A popular and populist figure, Jackson could not have been more different from the distinguished intellectuals who preceded him. Born in the backwoods of Carolina, he received scant education; fought in the Revolutionary War as a 13-year-old (and was left with a permanent scar on his face after being struck by a British officer while in captivity); and spent much of the remainder of his youth as a notoriously dissolute student.
He later fought in the war of 1812-1814, and became famous as the general who administered the final crushing defeat to the British at New Orleans in 1815. (News that the war was over had not yet filtered through.) He added to his reputation for boldness by invading Florida in pursuit of the war against the Seminole Indians in 1817-1818.
He ran unsuccessfully for the presidency in 1824 and spent most of the next four years preparing his campaign for 1828. The election was the dirtiest that US had yet seen, with vicious mudslinging on both sides, but Jackson ended up winning comfortably and went on to prove a surprisingly effective president.
Generally a supporter of slavery and the rights of southern states, he nonetheless fought one of his defining battles on the issue of "nullification". When South Carolina sought to nullify a federal tariff of 1828, Jackson insisted that such unilateral action was tantamount to treason, and threatened to uphold federal supremacy by force if necessary. The rogue state (mollified by a tactful reduction of the tariff) eventually backed down.
He also engaged in a high-profile power struggle with the Bank of the United States, vetoing a bill to renew the charter of what he regarded as an overprivileged monopoly rather than a valuable national institution. It was a long and bitter fight. "The bank is trying to kill me," Jackson observed to Martin Van Buren at one point. "But I will kill it!"
But Jackson's stance was widely seen as representing the interests of the common man, rather than the political elite, and in 1832 he was re-elected with more than 56 per cent of the popular vote (and almost five times as many electoral votes as his opponent, Henry Clay, who had supported the bank).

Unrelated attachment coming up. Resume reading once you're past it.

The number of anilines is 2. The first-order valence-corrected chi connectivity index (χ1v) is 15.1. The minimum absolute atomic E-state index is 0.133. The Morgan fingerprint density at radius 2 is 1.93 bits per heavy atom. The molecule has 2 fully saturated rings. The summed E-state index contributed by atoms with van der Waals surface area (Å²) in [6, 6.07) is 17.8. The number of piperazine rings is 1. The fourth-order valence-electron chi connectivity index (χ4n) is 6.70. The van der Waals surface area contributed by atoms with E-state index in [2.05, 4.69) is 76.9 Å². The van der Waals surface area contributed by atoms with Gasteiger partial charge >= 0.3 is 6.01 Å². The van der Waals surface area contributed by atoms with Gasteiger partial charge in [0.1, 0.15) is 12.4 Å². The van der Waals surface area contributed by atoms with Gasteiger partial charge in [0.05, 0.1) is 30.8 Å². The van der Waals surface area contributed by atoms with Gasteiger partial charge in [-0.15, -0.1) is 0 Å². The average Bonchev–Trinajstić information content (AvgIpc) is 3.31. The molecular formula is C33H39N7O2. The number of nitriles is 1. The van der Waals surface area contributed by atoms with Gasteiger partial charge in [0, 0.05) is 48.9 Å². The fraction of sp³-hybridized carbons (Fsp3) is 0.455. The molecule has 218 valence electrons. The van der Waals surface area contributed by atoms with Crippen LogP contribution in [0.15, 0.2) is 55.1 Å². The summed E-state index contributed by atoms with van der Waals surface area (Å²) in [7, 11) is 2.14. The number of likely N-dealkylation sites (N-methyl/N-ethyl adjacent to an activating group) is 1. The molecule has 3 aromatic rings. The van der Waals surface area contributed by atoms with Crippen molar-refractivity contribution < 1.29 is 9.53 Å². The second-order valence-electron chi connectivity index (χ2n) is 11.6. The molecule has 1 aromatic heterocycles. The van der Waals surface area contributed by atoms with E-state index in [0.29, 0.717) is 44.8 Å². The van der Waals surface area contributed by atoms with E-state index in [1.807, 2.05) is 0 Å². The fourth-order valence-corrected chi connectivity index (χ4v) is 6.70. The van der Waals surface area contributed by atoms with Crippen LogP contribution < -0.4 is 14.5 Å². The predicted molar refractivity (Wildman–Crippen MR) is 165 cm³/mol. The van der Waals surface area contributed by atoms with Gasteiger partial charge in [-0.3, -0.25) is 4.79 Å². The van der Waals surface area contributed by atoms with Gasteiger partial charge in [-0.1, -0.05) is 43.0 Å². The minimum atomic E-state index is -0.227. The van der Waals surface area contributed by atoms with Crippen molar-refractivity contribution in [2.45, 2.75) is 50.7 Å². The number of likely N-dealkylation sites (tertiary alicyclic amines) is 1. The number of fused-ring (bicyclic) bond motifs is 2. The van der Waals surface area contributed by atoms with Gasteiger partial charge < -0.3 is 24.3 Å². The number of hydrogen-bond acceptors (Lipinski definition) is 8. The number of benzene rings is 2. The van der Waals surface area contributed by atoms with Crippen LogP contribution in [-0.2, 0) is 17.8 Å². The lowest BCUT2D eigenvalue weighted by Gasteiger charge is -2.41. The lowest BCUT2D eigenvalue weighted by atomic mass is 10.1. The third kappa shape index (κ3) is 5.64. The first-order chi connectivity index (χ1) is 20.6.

Jackson's opponents considered him autocratic. Unlike previous presidents, he rarely deferred to Congress in policy-making but, instead, used his power of the veto and his party leadership to pursue his own agendas. He was also accused of rewarding supporters with government jobs. "If you have a job in your department that can't be done by a Democrat, abolish the job," he allegedly said. (He could also be merciless to his enemies. "He could hate with a Biblical fury," wrote one biographer, "and would resort to petty and vindictive acts to nurture his hatred.")
Conscious of the need to keep his Southern supporters sweet, he opposed abolitionism and encouraged westward expansion at the expense of Native American tribes.
Perhaps not surprisingly, it was during his presidencies that the divided Republican party began to resolve into, on the one hand, the Democratic Republicans, or Democrats, adhering to Jackson; and, on the other, the National Republicans, or Whigs.
Despite his years in office, Jackson never shook off his reputation as a coarse, violent-tempered man. But the reputation did no harm to his popularity. After his second term, he retired to the Hermitage, a mansion he had built near Nashville, Tennessee. His health deteriorated painfully, and he died there in June 1845.
In his own words
"I know what I am fit for. I can command a body of men in a rough way; but I am not fit to be President."
"In general, the great can protect themselves, but the poor and humble require the arm and shield of the law."
"Our Federal Union: it must be preserved."
In others' words
"A man of intelligence, and one of those prompt, frank, ardent souls that I love to meet." Aaron Burr
"A barbarian who could not write a sentence of grammar and hardly could spell his own name." John Quincy Adams
He married Rachel Robards, a divorcée, in 1791. It later emerged that her divorce had not been finalised at the time, so he married her again in 1794. This incident came back to haunt them. In the 1828 election campaign, Jackson's opponents made much of this "adultery", and Jackson blamed Rachel's distress at this for her sudden death – after his victory but before his inauguration. His niece, Emily, acted as his first lady; followed, after her death, by Sarah Jackson, the wife of his adopted nephew.
A prolific dueller, Jackson killed at least one man, in 1806: Charles Dickinson, who had besmirched his wife's honour. The bullet fired by Dickinson remained lodged in Jackson's chest for the rest of his life.
Two other bullets – the legacy of a brawl in 1813 – stayed in his arm for 20 years before being removed.
As a teenager, Jackson had an unfortunate habit of slobbering. The teasing that this provoked has been blamed for his penchant for violence.
His hobbies included cockfighting and racehorse breeding.
Jackson survived the first attempt to assassinate a US president. Richard Lawrence, a madman, attacked him in the Capitol in 1835 with two pistols – both of which, miraculously, misfired.
He was the first president to ride on a railroad train.
His face can be seen on $20 notes.